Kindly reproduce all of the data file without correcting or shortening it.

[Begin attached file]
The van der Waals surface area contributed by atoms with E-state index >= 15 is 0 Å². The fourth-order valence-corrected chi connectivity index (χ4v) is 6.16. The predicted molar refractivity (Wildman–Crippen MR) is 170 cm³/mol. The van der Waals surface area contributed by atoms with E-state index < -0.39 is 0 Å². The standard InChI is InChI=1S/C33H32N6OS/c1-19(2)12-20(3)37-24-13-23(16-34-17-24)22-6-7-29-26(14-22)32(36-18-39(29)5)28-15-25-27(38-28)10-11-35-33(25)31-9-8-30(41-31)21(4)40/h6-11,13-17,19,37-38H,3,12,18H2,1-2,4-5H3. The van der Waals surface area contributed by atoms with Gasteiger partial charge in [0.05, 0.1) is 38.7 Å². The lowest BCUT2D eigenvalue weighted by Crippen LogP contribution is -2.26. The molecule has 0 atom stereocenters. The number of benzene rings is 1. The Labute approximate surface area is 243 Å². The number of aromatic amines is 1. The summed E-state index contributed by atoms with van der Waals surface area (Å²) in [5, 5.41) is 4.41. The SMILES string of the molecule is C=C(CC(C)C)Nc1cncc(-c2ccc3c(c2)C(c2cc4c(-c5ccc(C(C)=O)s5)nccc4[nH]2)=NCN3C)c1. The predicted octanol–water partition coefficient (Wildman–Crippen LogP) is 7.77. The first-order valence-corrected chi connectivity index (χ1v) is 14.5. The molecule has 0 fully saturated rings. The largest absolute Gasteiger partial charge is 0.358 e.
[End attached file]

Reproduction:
The van der Waals surface area contributed by atoms with E-state index >= 15 is 0 Å². The fourth-order valence-corrected chi connectivity index (χ4v) is 6.16. The predicted molar refractivity (Wildman–Crippen MR) is 170 cm³/mol. The van der Waals surface area contributed by atoms with E-state index < -0.39 is 0 Å². The standard InChI is InChI=1S/C33H32N6OS/c1-19(2)12-20(3)37-24-13-23(16-34-17-24)22-6-7-29-26(14-22)32(36-18-39(29)5)28-15-25-27(38-28)10-11-35-33(25)31-9-8-30(41-31)21(4)40/h6-11,13-17,19,37-38H,3,12,18H2,1-2,4-5H3. The van der Waals surface area contributed by atoms with Gasteiger partial charge in [0.05, 0.1) is 38.7 Å². The lowest BCUT2D eigenvalue weighted by Crippen LogP contribution is -2.26. The molecule has 0 atom stereocenters. The number of benzene rings is 1. The Labute approximate surface area is 243 Å². The number of aromatic amines is 1. The summed E-state index contributed by atoms with van der Waals surface area (Å²) in [5, 5.41) is 4.41. The SMILES string of the molecule is C=C(CC(C)C)Nc1cncc(-c2ccc3c(c2)C(c2cc4c(-c5ccc(C(C)=O)s5)nccc4[nH]2)=NCN3C)c1. The predicted octanol–water partition coefficient (Wildman–Crippen LogP) is 7.77. The first-order valence-corrected chi connectivity index (χ1v) is 14.5. The molecule has 0 fully saturated rings. The largest absolute Gasteiger partial charge is 0.358 e.